[hem-i-kawr-deyt] Zoology.
belonging or pertaining to the chordates of the phylum Hemichordata, comprising small, widely distributed, marine animals, as the acorn worms.
a hemichordate animal, having a vertebratelike hollow nerve cord and an echinodermlike larval stage.

1880–85; < Neo-Latin Hemichordata; see hemi-, chordate

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World English Dictionary
hemichordate (ˌhɛmɪˈkɔːˌdeɪt)
1.  any small wormlike marine animal of the subphylum Hemichordata (or Hemichorda), having numerous gill slits in the pharynx: phylum Chordata (chordates)
2.  of, relating to, or belonging to the subphylum Hemichordata

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American Heritage
Science Dictionary
hemichordate   (hěm'ĭ-kôr'dāt', -dĭt)  Pronunciation Key 
Any of various mostly small, wormlike marine invertebrates once thought to be chordates but now considered more closely related to echinoderms. They may constitute their own phylum, the Hemichordata. The bodies of hemichordates are divided into a feeding organ called a proboscis, a ringlike section called a collar, and a trunk. Hemichordates have a gut, circulatory system, and nervous system and are filter feeders. Acorn worms and graptolites are hemichordates.
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Encyclopedia Britannica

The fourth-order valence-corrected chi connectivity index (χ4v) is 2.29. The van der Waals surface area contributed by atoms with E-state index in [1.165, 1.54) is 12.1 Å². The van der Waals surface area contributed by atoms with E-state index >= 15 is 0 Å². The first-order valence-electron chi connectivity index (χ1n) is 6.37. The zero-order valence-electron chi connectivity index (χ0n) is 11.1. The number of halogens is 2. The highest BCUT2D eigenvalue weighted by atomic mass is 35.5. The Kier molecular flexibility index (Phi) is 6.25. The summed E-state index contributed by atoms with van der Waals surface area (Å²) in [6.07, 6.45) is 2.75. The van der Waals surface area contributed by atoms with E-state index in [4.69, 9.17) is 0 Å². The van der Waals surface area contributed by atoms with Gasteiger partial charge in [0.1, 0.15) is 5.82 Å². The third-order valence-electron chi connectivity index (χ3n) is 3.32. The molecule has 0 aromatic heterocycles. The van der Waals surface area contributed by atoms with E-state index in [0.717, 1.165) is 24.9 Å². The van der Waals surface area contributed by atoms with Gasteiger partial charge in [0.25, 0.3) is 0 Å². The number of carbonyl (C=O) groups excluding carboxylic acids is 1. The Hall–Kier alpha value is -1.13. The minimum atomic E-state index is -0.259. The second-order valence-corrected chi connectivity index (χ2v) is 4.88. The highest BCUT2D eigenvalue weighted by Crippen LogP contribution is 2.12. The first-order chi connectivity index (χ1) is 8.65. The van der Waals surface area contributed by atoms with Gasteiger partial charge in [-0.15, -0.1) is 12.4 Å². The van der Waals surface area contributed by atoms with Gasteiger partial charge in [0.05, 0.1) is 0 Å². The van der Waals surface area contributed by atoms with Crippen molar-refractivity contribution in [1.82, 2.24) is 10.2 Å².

any of a group of wormlike marine invertebrates closely related to the chordates and sometimes considered to constitute a phylum, Hemichordata. The term Hemichordata-from the Greek hemi, meaning "half," and chorde, meaning "string," thus, "half-chordate"-was first proposed because the buccal diverticulum, a tubular outgrowth from the mouth cavity forward into the proboscis, or "snout," resembled a rudimentary notochord-the dorsal, or back-side, supporting axis of the more primitive vertebrates. This theory has since been rejected, however, because it has been determined that the diverticulum bears little resemblance in origin and function to the vertebrate notochord. Although the hemichordates are sometimes given phylum rank, some authorities place the group at various other taxonomic levels with the other so-called protochordates.

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Encyclopedia Britannica, 2008. Encyclopedia Britannica Online.
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